Wulf Schiefenhövel& Ingrid Bell-Krannhals
T here does not seem to be any other society where the bulk of the harvest, the yield of a family's hard work throughout the year, is given away. The Trobrianders do just that. Their harvest gifts (uligubu) consist of yam (tetu, Dioscorea alata), the staple food. After careful, strategic decisions, the harvest gifts are channeled to various recipients, who are mostly but not necessarily members of the nuclear or extended family. People who have been working together, preparing the soil by slash-and-burn technique, erecting elaborate fences as protection against feral pigs, and doing the time-consuming and demanding tasks of planting, weeding, and harvesting will live on yam they receive from other families. Why does this tradition exist? Why do the Trobrianders not follow common patterns of taking what they have harvested and then, as need or custom may make necessary, sharing portions of the supplies from time to time?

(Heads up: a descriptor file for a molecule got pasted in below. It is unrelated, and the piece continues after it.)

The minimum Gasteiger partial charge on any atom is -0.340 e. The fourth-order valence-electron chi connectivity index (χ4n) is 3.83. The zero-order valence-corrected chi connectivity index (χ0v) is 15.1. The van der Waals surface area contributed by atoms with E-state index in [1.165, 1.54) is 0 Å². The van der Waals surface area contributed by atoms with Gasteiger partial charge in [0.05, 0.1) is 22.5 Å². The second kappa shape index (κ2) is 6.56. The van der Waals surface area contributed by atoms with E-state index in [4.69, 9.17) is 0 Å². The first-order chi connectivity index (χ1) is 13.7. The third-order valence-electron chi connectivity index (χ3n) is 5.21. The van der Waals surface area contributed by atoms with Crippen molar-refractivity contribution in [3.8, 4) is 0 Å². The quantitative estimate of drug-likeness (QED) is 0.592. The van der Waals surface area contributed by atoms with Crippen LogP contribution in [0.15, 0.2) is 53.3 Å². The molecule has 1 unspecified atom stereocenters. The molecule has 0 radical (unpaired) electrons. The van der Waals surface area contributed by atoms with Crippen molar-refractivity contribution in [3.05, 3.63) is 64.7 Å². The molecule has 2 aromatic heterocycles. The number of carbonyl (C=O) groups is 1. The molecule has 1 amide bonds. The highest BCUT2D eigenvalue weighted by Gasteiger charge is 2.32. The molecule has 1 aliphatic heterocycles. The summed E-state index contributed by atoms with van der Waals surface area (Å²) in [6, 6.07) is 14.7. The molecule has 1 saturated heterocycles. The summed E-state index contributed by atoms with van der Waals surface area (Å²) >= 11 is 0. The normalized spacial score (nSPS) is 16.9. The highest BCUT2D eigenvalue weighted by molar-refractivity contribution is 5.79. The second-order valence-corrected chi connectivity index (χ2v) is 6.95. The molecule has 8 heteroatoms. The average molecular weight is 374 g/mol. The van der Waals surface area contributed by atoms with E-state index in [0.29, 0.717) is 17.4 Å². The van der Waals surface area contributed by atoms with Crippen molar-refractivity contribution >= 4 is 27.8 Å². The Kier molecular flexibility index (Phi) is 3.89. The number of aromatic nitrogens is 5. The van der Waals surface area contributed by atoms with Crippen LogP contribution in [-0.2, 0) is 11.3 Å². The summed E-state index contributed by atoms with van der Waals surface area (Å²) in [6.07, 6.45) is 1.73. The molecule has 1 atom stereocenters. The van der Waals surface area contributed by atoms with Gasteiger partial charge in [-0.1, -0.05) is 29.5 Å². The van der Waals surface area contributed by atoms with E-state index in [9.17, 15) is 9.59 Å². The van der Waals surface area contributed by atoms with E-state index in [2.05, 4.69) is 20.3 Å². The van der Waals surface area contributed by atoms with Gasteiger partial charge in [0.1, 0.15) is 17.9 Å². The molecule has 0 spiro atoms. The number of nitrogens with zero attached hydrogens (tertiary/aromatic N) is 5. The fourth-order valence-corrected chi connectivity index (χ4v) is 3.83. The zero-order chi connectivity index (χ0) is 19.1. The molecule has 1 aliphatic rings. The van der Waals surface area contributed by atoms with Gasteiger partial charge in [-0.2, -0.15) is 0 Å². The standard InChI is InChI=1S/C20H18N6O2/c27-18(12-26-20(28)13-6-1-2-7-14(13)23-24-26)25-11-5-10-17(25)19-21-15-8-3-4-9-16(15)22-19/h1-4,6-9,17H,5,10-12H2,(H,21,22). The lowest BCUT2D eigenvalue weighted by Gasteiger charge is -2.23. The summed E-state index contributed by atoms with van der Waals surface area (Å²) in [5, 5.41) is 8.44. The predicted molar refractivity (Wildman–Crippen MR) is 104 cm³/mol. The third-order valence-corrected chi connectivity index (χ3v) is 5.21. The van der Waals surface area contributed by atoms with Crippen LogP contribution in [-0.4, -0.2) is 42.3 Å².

The Austronesian-speaking Trobrianders are unique in a number of ways, some of which were well portrayed by Malinowski ( 1922, 1929, 1935) after he had shifted his fieldwork from the small island of Mailu off the southeastern coast of mainland New Guinea to the inhabitants of the Trobriand group of islands in the Solomon Sea. The people there are proud of their very developed and sophisticated traditions, the spectacular elements of their culture like the kula with its many splendid events, the competitive harvest (kayasa),